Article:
The acquisition of Rick Nash actually gives the Rangers tremendous flexibility when dealing with this injury. Nash is a rare forward that can play both wings, and play them at a high level. This gives the Rangers the ability to fill the spot opened up by Gaborik’s injury on either the left side or the right side.
The players that are likely to play on the top six –alongside Nash, Brad Richards, and Derek Stepan– are the ones you would expect: Carl Hagelin, Ryan Callahan, and Chris Kreider. All three played on the top two lines in the playoffs, and are either decent offensive threats (Cally), or players with some great offensive potential (Kreider, Hagelin).
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No doubt about it, the Rangers have had some serious roster turnover this season, especially among the bottom six forwards. Gone are Brandon Prust, John Mitchell, Ruslan Fedotenko, Artem Anisimov, and Brandon Dubinsky. In are Arron Asham, Taylor Pyatt, Jeff Halpern, and possibly Michael Haley (at least to start the season while Marian Gaborik is out). While the Rangers will surely miss most of the departed, where they will miss them the most is on the penalty kill.
Fedotenko, Prust, and Dubinsky were all top penalty killers for this club last season, with Anisimov and Mitchell seeing some time there as well. Of those coming in, only Halpern has experience as a top penalty killer. Asham and Pyatt have played there in the past, but not much (if at all) last season. This leaves a hole that needs to be filled, and needs to be filled from those already on the roster.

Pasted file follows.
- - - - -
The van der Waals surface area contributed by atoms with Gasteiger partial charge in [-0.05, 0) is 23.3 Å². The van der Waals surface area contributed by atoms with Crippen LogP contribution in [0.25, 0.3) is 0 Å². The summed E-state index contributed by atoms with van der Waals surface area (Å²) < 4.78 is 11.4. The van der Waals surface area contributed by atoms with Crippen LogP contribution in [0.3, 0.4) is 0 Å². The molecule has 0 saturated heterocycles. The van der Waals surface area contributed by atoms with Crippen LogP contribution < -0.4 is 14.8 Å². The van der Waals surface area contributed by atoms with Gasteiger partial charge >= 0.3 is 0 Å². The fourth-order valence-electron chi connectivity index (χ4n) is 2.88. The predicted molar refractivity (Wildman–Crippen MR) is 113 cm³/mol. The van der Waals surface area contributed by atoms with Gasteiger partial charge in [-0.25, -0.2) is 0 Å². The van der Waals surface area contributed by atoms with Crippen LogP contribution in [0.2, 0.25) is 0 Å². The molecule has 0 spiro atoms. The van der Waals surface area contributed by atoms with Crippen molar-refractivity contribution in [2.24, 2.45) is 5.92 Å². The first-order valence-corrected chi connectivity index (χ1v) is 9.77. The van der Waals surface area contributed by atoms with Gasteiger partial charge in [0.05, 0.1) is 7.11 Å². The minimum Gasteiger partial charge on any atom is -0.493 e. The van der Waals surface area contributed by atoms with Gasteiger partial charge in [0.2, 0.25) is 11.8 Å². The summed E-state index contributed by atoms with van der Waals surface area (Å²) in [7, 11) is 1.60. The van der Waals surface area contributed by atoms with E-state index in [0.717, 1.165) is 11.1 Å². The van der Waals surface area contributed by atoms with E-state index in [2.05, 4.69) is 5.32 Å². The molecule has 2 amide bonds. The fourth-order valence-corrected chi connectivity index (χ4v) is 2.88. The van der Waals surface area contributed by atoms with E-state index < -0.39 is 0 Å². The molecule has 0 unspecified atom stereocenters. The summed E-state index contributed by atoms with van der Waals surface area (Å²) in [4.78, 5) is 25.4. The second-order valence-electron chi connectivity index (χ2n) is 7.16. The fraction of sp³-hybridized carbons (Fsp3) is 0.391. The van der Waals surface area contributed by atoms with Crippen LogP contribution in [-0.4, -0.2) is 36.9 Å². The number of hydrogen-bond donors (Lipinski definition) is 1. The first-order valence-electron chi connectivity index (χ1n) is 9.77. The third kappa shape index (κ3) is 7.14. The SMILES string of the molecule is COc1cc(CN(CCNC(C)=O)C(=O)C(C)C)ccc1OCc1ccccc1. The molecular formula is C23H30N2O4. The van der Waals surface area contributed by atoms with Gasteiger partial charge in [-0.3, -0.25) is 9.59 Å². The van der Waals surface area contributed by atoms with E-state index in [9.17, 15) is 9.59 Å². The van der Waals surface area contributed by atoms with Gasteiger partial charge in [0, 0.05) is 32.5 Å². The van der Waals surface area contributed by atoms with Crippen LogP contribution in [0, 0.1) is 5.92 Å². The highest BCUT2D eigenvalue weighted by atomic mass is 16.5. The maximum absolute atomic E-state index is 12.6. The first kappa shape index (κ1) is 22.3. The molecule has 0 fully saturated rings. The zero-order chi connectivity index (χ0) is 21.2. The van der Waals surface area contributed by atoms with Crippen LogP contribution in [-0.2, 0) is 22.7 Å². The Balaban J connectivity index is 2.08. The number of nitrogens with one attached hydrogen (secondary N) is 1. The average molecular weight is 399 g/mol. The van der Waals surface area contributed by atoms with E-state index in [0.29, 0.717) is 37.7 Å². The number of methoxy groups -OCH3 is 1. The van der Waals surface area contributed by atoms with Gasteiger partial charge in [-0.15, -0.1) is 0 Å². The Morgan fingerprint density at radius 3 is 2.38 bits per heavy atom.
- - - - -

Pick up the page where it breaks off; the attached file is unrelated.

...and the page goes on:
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When the Rangers acquired Rick Nash, they did so by dealing two roster players that played key roles on the bottom six forwards. Losing Brandon Dubinsky and Artem Anisimov may not look like much, especially when they are dealt for someone like Rick Nash. However, it does lead to the discussion of how to replace these players, especially Dubinsky, who was one of the Rangers top defensive and puck possession forwards.
It seems logical to begin with Anisimov, who I believe to be the easier of the two to replace. Anisimov bounced around on the Rangers lineup from top line to fourth line so often, I’m surprised he wasn’t dizzy from all the pinballing around the lineup. Throughout his young career, he has shown flashes of offensive talent while putting up 30-40 points per season, almost entirely at even strength.
His defensive peripherals (.005 QoC, 2.9 RCorsi, 52.7 OZone%) aren’t spectacular, but they are still solid and show that Anisimov was still very reliable in his own end. He’s the type of two-way forward that could develop into a 50-60 point player if given the right opportunity and powerplay time. That said, he wasn’t going to get that opportunity with the Rangers. Jeff Halpern has comparable numbers (-.029 QoC, 2.9 RCorsi, 39.2 OZone%), but can add more in terms of veteran leadership and face off wins.